The more the merrier

The more the merrier

Lucky Baldwin's opens Trappiste Pub and Brits is reborn as Little Britain

By Erica Wayne 04/26/2012

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The original Lucky Baldwin was a famed Irish entrepreneur, horseman and land baron here in Southern California. His good fortune extended beyond business. Married four times and twice shot at by spurned lovers (they missed), he finally died an octogenarian in 1909.  
Baldwin’s influence is commemorated by the many places that bear his name: e.g., Baldwin Hills, Baldwin Avenue and Lucky Baldwin’s, which started as a sandwich shop back in the 1970s and morphed into an appealing café and pub on Raymond Avenue, south of Colorado Boulevard, a second (the L.B. Delirium Pub) in Sierra Madre and more recently yet a third (L.B. Trappiste Pub) on East Colorado, just west of Allen Avenue.
I’ll bet if he were around today, Baldwin would like these restaurants at least as well as Baldwin Hills. They all serve roughly the same menu with “pub grub,” including fish and chips (half order $10.25/ full order $14.50). Here,  Icelandic cod is dipped in a traditional ale batter and deep-fried is served with a massive order of fries, a spoonful of peas and a dose of strong malt vinegar.
Meat pies ($12.50) are also served and also come with sides of chips and peas. Unlike the Sweeney Todd variety, these pies have bona fide traditional fillings: chicken and vegetable or steak and mushroom. Frankly, they’re somewhat bland. I much prefer cottage pie (a delicious ground beef and mashed potato concoction, also $12.50). 
Other offerings include my favorite ploughman’s lunch (chunks of cheddar and stilton, a French roll, pickled onion, salad and Branston pickle - $11.50), curry ($12.50) and individual “pizzetas” ($10.50). If this last item doesn’t exactly transport you to the heart of London like the others, it’s still well made. So, by the way, is the L.B. Caesar salad ($6.75).
Desserts used to be fairly limited, with the only listed sweets being homemade pie served with custard and rice pudding. These have been joined by treacle pudding with custard (each $4.50), bread and butter pudding ($4.95) and Belgian chocolate mousse ($5.50).
And, as for beverages, with the number of beers either bottled or on tap nearing 100, there’s no need to ask, just incredibly hard decisions to make!
We’d been to both the Old Pasadena and the Sierra Madre L.B. branches but never to the East Pasadena location, which is conveniently close to our home and, coincidentally, took over the space vacated by another of our favorite British pubs (Brits) with a similar menu and ambiance. Lucky Baldwin opened its third set of doors last year. We got there last Tuesday.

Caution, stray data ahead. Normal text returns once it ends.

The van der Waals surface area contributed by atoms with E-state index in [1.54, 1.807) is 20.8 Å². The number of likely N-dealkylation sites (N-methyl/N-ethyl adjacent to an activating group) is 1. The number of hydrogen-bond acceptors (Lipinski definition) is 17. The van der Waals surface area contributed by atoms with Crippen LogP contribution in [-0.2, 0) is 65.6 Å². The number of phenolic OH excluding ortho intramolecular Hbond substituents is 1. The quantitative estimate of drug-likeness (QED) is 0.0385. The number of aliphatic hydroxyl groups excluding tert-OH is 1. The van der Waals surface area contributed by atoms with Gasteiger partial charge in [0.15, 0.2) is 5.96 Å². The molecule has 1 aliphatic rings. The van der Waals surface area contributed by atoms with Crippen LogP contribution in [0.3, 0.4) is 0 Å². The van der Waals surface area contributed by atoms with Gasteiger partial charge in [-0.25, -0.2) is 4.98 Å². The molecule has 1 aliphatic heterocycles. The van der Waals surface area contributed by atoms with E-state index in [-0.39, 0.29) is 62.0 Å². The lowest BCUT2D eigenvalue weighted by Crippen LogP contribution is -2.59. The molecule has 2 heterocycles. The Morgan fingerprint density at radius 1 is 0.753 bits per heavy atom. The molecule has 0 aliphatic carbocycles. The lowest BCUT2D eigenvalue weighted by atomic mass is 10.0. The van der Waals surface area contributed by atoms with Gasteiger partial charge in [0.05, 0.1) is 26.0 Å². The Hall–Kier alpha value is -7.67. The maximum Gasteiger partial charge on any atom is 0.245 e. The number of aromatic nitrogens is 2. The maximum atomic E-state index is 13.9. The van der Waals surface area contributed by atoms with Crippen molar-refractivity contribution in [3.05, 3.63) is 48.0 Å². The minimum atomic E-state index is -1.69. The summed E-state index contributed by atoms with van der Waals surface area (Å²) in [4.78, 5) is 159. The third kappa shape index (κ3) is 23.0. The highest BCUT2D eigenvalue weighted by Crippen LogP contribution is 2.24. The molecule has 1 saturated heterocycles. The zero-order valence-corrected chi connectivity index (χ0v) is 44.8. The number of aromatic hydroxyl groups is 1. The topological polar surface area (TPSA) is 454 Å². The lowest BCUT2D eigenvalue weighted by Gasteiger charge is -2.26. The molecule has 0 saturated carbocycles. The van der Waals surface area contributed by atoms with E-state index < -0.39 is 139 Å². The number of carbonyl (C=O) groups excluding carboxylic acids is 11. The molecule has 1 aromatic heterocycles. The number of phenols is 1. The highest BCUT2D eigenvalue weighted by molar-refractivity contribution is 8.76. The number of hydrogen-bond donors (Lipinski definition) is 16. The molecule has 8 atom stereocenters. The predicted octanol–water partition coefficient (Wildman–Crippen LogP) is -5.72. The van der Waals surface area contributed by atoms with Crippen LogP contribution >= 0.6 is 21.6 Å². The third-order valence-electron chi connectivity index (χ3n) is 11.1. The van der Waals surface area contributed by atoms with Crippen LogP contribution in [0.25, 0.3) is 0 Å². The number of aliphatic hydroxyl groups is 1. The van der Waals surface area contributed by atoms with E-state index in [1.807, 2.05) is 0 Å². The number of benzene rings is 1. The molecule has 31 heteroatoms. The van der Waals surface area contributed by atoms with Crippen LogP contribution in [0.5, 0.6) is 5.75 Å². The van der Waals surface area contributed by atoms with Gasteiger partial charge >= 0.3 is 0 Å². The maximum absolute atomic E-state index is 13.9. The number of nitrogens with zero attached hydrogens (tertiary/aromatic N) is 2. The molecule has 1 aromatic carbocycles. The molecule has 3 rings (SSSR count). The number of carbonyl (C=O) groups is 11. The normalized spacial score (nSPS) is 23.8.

They’ve done a fair bit of remodeling. The Brits bar used to be on the west side (now it’s on the east) and the upper part of the wall, between the bar and restaurant areas, has been removed. I stopped counting TVs at six (there may be more), most were tuned to the Lakers game, two were on soccer highlights. Dark wood, brick walls, lots of signs advertising Belgian beers, semi-cozy but certainly not quiet, the place is perfect for youngish (PCC? Caltech?) denizens.
We ordered an appetizer duo of chicken and veggie curry pasties ($8.50) expecting small savories. Instead we got dumplings as big as breakfast croissants with the same kind of lovely flaky dough. The only problem was that both fillings were essentially the same (a smattering of chicken differentiated them) and neither tasted at all of curry.
One entrée was (naturally) fish and chips (the cod and its coating about as good as it gets, the chips large but rather pallid). We also ordered mussels in Hoegaarden Witbier ($14.95), 12 meaty green-lipped mollusks basking in a bath of oniony, garlicky, exquisitely fragrant broth. But, somehow, things were a bit off.
The chips that came with the mussels were set down on the table about five minutes before the rest of the food and were cold by the time we went to eat them. And the half-loaf of French bread was so dry it was useless for sopping. With no spoon in sight, we devoured the fish, packed everything else up to reheat the next night (great leftovers!) and enjoyed our pints of Belgian ale.
Dessert (a shared treacle pudding) made up for any inadequacies in the main meal. It came to the table steaming hot, somewhat unprepossessing in looks (the size and shape of a smallish baked potato) but immensely sweet (as the name implies) and satisfying nonetheless. And the warm vanilla custard coating it brought out the best in both. 
The last time we dined at Brits before it closed, our Scottish friends, David and Aileen, were visiting and were delighted to join us for pub fare. We had sausage rolls done up in fine puff pastry that would do a French boulangerie proud, curried veggie samosas (miniature turnovers of short pastry filled with fragrant potato/green pea curry), and fish and chips that were easily the equal of Lucky Baldwin’s.
And while all the Lucky Baldwins are great fun, with head-spinning numbers of intriguing brews and good to excellent food, we were still kind of sad to see Brits leave. So, it’s great to know that the owners have opened up a smaller version of their former restaurant just a few blocks north (on Allen and Villa Street). It’s called Little Britain, and its menu is essentially the same as the one it served at the Colorado location.
Little Britain doesn’t have a beer and wine license, so it’s BYOB and an awful lot quieter than Lucky Baldwin’s Trappiste Pub. But the food’s every bit as good as it was before. Oddly enough, David and Aileen are coming again for a two-week visit in early June. And since we’re within walking distance, you can bet we’ll be taking them to both venues before they go home. 


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